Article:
“Imagine a dark forest at night. It’s deathly quiet. Nothing moves. Nothing stirs. This could lead one to assume that the forest is devoid of life. But of course, it’s not. The dark forest is full of life. It’s quiet because night is when the predators come out. To survive, the animals stay silent…
…In response to the ads, the tracking, the trolling, the hype, and other predatory behaviors, we’re retreating to our dark forests of the internet, and away from the mainstream…
…[Dark forests] are all spaces where depressurized conversation is possible because of their non-indexed, non-optimized, and non-gamified environments. The cultures of those spaces have more in common with the physical world than the internet.”
—Yancey Strickler, “The Dark Forest Theory of the Internet.” Medium.com. May 20, 2019.
One quibble with the thrust of this article is that you do not solve the problems of media by broadening engagement with it. Television is not improved by increasing its reach. Nor will the mainstream Internet by fixed by having more people engaged with it. Fragmentation allows people to vote with their feet, or attention, and eventually, trash will be left to the pig pen and the garbage bin. Trash is not turned into something else by enshrining it in pride of place on the mantle.
“To future historians, nothing will explain our behaviour, except a mass outbreak of ergotism caused by contaminated rye?…
The Unabomber had been right about everything! Well, not all of it. The Unabomber stuff he had gotten wrong. But that stuff about the Industrial Revolution had been right on the money.”
—Patricia Lockwood, “The Communal Mind.” London Review of Books. February 21, 2019.
With the talk of ergot and the Unabomber, Patricia Lockwood’s is starting to make me wonder if my mind isn’t just a bad reflection of the communal mind. A strange and disturbing revelation. Putting her Priestdaddy at the top of my reading queue.
“Havocscope provides information and threat intelligence on the global black market. Due to the ability of transnational threats to cause financial losses and social harms, key statistics and data about the illegal economy is provided to help mitigate this risk. The information about the black market has been collected from government agencies, academic studies, media reports, and reported data from our sources.”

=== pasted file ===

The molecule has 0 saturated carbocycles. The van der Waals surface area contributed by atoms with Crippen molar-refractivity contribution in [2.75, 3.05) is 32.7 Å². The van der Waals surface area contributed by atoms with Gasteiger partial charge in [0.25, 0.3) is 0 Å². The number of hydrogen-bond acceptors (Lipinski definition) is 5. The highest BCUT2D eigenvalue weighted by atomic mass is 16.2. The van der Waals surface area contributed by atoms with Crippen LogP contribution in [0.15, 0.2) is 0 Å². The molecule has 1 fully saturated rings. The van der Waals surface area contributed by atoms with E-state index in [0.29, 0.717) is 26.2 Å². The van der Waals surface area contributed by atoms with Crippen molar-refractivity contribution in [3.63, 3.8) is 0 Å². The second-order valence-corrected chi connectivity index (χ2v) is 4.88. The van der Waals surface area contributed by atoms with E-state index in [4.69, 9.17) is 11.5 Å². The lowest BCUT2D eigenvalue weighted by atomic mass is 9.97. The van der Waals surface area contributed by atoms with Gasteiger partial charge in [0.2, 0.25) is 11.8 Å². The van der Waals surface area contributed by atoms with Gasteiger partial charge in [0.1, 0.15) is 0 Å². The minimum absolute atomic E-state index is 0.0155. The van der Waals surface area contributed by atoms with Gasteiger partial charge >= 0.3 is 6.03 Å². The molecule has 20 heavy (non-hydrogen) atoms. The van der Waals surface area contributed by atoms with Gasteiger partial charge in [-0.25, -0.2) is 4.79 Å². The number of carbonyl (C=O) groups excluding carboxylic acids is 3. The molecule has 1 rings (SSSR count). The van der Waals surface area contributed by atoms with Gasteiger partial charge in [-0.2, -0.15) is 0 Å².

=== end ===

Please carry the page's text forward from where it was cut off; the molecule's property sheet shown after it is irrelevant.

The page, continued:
“In other words, it’s very likely you love Google, or are at least fond of Google, or hardly think about Google, the same way you hardly think about water systems or traffic lights or any of the other things you rely on every day. Therefore you might have been surprised when headlines began appearing last year suggesting that Google and its fellow tech giants were threatening everything from our economy to democracy itself. Lawmakers have accused Google of creating an automated advertising system so vast and subtle that hardly anyone noticed when Russian saboteurs co-opted it in the last election. Critics say Facebook exploits our addictive impulses and silos us in ideological echo chambers. Amazon’s reach is blamed for spurring a retail meltdown; Apple’s economic impact is so profound it can cause market-wide gyrations. These controversies point to the growing anxiety that a small number of technology companies are now such powerful entities that they can destroy entire industries or social norms with just a few lines of computer code. Those four companies, plus Microsoft, make up America’s largest sources of aggregated news, advertising, online shopping, digital entertainment and the tools of business and communication.”
—Charles Duhigg, “The Case Against Google.” The New York Times. February 20, 2018.
This is the best description of the feudal internet I’ve seen. It then discusses real life implications.
“As the years passed, Shivaun and Adam got into the habit of visiting message boards where people obsessively discussed Google’s many peculiarities. They began to notice an interesting pattern among companies complaining about the search giant: Often, the aggrieved parties had, in some way, posed some kind of threat to Google’s business. And they seemed to have suffered dire consequences…
… “All of the money spent online is going to just a few companies now,” says Reback (who disdains the New Brandeis label). “They don’t need dynamite or Pinkertons to club their competitors anymore. They just need algorithms and data.”